# Increase Sales by Truncating Unproductive Conversations

To increase sales efficiency, one must ruthlessly truncate unproductive conversations with marginal opportunities as early in the sales cycle as possible.

If you haven't yet read the Founding Sales book by Peter Kazanjy, you should definitely check it out. Here is one of the more memorable quotes:

“The thing that is scarce in sales is time ... You should be ruthless with respect to truncating unproductive conversations with marginal opportunities, especially at the earliest stages, when the world is a greenfield of untouched accounts in front of you.”

In other words, it is a lot more efficient to filter out sales opportunities at the top of funnel. For the mathematically inclined, let me support this claim with a couple of formulas.

Consider a simple sales funnel with just two stages:

It has two conversion rates: \(R_{MQL \rightarrow SQL} \) and \(R_{SQL \rightarrow Deal} \). The overall win rate for the process can be calculated as the product of the two:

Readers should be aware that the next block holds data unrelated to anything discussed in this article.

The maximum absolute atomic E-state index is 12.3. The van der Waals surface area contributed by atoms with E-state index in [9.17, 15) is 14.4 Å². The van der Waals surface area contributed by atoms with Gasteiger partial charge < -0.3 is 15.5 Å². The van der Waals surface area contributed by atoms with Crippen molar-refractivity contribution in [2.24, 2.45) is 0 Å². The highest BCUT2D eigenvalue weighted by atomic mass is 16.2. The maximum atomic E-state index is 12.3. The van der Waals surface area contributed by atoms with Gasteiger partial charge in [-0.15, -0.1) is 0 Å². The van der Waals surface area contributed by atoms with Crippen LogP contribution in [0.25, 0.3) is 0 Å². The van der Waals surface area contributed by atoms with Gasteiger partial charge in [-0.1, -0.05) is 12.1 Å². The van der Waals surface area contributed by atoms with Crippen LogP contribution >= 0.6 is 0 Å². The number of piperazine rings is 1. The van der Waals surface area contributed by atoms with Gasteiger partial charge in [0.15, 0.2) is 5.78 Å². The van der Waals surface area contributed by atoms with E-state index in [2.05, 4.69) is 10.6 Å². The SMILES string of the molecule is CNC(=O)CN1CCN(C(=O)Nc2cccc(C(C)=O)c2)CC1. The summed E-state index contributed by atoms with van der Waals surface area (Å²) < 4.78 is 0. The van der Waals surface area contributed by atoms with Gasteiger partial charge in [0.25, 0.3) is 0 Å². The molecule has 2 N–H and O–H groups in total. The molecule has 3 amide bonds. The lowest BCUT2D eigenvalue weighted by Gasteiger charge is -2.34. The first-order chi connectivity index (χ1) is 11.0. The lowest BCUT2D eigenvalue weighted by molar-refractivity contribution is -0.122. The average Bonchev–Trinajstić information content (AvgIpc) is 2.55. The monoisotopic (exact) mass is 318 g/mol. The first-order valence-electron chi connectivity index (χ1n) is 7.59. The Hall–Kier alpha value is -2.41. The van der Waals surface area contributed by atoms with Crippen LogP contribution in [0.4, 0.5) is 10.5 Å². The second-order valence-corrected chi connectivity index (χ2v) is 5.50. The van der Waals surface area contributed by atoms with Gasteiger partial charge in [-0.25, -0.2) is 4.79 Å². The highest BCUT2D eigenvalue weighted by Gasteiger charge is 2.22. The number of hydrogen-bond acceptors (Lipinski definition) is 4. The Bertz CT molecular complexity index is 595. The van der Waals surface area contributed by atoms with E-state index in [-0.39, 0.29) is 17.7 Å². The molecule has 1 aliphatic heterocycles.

\[ R_{win} = R_{MQL \rightarrow SQL} \cdot R_{SQL \rightarrow Deal} \]

This win rate can be treated as the probability of finding a customer in the population of prospects. Let’s assume that this probability is fixed. In other words, we are not changing our product, replacing members of the sales team, improving our product narrative, or doing anything else that might affect it.

In this case, reducing \(R_{MQL \rightarrow SQL} \) by a factor of \(k\) must inevitably **increase **the conversion rate \(R_{SQL \rightarrow Deal} \) by the same factor \(k\), that is, we can still hit our revenue targets.

Let us now recall the AE-to-BDR ratio formula from our post on data-driven capacity planning:

\[ \dfrac{C_{AE}}{C_{BDR}} = \dfrac{\rho_{BDR} \cdot W_{SQL}}{\rho_{AE} \cdot W_{MQL}} \cdot R_{MQL \rightarrow SQL} \]

Clearly, by reducing the \(R_{MQL \rightarrow SQL} \) conversion rate, we are reducing the AE-to-BDR ratio. Since AEs are more expensive than BDRs, this leads to higher sales efficiency.

In conclusion, Peter Kazanjy is right. To increase sales efficiency, one must ruthlessly truncate marginal opportunities as early in the sales cycle as possible.